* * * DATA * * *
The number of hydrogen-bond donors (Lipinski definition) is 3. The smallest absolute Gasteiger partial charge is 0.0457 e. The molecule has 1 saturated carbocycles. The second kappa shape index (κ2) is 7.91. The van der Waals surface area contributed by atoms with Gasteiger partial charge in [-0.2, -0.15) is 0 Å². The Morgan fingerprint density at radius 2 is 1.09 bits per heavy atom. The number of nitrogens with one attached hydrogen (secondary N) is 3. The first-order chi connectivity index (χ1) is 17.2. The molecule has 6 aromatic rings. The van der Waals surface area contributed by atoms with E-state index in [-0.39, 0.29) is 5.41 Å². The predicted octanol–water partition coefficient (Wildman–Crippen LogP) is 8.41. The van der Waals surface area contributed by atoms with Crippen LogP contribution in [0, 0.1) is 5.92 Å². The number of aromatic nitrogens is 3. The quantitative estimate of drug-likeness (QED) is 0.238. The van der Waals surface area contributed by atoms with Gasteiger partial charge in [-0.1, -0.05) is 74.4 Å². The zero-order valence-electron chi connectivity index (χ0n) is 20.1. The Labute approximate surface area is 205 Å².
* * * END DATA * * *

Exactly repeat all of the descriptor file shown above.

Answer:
The number of hydrogen-bond donors (Lipinski definition) is 3. The smallest absolute Gasteiger partial charge is 0.0457 e. The molecule has 1 saturated carbocycles. The second kappa shape index (κ2) is 7.91. The van der Waals surface area contributed by atoms with Gasteiger partial charge in [-0.2, -0.15) is 0 Å². The Morgan fingerprint density at radius 2 is 1.09 bits per heavy atom. The number of nitrogens with one attached hydrogen (secondary N) is 3. The first-order chi connectivity index (χ1) is 17.2. The molecule has 6 aromatic rings. The van der Waals surface area contributed by atoms with E-state index in [-0.39, 0.29) is 5.41 Å². The predicted octanol–water partition coefficient (Wildman–Crippen LogP) is 8.41. The van der Waals surface area contributed by atoms with Crippen LogP contribution in [0, 0.1) is 5.92 Å². The number of aromatic nitrogens is 3. The quantitative estimate of drug-likeness (QED) is 0.238. The van der Waals surface area contributed by atoms with Gasteiger partial charge in [-0.1, -0.05) is 74.4 Å². The zero-order valence-electron chi connectivity index (χ0n) is 20.1. The Labute approximate surface area is 205 Å².